Rostropovich gave his first cello concert in 1942. From 1943 to 1948, he studied at the Moscow Conservatory, where he became professor of cello in 1956. He won first prize at the international Music Awards of Prague and Budapest in 1947, 1949 and 1950. In 1950, at the age of 23 he was awarded the Stalin Prize, then considered the highest distinction in the Soviet Union. At that time, Rostropovich was already well known in his country and while actively pursuing his solo career, he taught at the Leningrad Conservatory (now Saint-Petersburg) and the Moscow Conservatory. In 1955, he married Galina Vishnevskaya, soprano at the Bolshoi Theatre.
His international career started in 1964 in the then West Germany. As of this date, he went on several tours in the western Europe and met several composers, including Benjamin Britten. In 1967, he conducted Tchaikovsky’s opera Eugene Onegin at the Bolshoi, thus letting forth his passion for both the role of conductor and the opera.
Rostropovich fought for art without borders, freedom of speech and democratic values, resulting in a reprimand from the Soviet regime. His friendship with Aleksandr Solzhenitsyn and his support for dissidents led to official disgrace in the early 1970s. He was banned from several musical ensembles and his Soviet citizenship was revoked in 1978 because of his public opposition to the USSR’s restriction of cultural freedom. Rostropovich left the USSR in 1974 with his wife and children and settled in the United States.
His talent inspired compositions from numerous composers such as Shostakovich, Khachaturian, Prokofiev, Britten, Dutilleux, Bernstein and Penderecki. He and fellow Soviet composer Dmitri Kabalevsky completed Prokofiev’s Cello Concertino after the composer’s death. Rostropovich gave the first performances of both Shostakovich’s cello concertos. Rostropovich introduced Shostakovich’s First Concerto to London and began an association with Benjamin Britten. Britten wrote the Cello Sonata, 3 Solo Suites and the Cello Symphony with Rostropovich in mind.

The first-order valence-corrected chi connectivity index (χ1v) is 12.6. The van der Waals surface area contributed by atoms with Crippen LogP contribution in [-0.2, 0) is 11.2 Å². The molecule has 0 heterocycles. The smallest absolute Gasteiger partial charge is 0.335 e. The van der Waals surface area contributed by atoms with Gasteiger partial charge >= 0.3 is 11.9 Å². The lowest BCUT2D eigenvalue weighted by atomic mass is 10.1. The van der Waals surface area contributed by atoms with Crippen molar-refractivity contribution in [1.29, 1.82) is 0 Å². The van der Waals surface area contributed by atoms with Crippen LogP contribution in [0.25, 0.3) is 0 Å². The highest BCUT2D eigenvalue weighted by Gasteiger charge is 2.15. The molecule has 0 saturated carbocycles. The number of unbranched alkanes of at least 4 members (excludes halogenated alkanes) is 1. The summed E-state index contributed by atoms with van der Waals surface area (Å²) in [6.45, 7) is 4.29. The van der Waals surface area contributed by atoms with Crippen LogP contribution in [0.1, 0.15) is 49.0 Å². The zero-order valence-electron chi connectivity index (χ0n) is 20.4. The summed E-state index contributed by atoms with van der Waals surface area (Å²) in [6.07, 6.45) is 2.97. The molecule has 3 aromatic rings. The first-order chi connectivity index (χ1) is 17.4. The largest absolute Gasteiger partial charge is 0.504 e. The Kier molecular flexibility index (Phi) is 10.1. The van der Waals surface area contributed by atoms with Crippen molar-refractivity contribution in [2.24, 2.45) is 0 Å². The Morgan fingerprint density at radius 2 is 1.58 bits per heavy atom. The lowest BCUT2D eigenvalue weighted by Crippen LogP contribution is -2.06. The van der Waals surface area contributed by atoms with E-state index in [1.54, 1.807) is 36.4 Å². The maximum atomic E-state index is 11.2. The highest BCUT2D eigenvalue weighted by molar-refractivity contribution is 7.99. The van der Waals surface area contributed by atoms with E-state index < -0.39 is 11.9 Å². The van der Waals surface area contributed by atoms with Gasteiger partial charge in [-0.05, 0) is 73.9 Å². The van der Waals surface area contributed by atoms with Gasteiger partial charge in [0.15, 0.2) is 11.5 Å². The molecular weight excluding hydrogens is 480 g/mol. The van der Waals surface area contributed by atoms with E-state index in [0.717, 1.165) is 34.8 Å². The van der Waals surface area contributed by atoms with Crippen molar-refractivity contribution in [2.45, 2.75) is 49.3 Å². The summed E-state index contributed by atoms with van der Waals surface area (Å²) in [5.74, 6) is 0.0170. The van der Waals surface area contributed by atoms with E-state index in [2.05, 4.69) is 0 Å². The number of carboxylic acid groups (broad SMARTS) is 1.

From 1977 until 1994, he was musical director and conductor of the National Symphony Orchestra, Washington, DC. He is also the director and founder of many music festivals (Aldeburgh, Rostropovitch Festival), while still performing with some of the most famous musicians such as Sviatoslav Richter and Vladimir Horowitz.
His impromptu performance during the Fall of the Berlin Wall as events unfolded earned him international fame and was shown on television throughout the world.
His Russian citizenship was restored in 1990, although he and his family had already become American citizens.
Rostropovich received many international awards, including the French Legion of Honor, and honorary doctorates from the most prestigious international universities. He was an activist, fighting for freedom of expression in art and politics. An ambassador for the UNESCO, he supported many educational and cultural projects. Rostropovich and his wife, Galina Vishnevskaya, started a foundation to stimulate social projects and activities. Rostropovich Home Museum opened on March 4, 2002, in Baku, Azerbaijan.
Rostropovich died in Moscow on April 27th, 2007.
Rostropovich’s instrument was the 1711 Duport Stradivarius, considered to be one of the greatest instruments ever made.
Edited by rorsten on 14 Jun 2010, 16:20
Sources (view history)
Grove Music Online, Washington Post, Lexis Nexis
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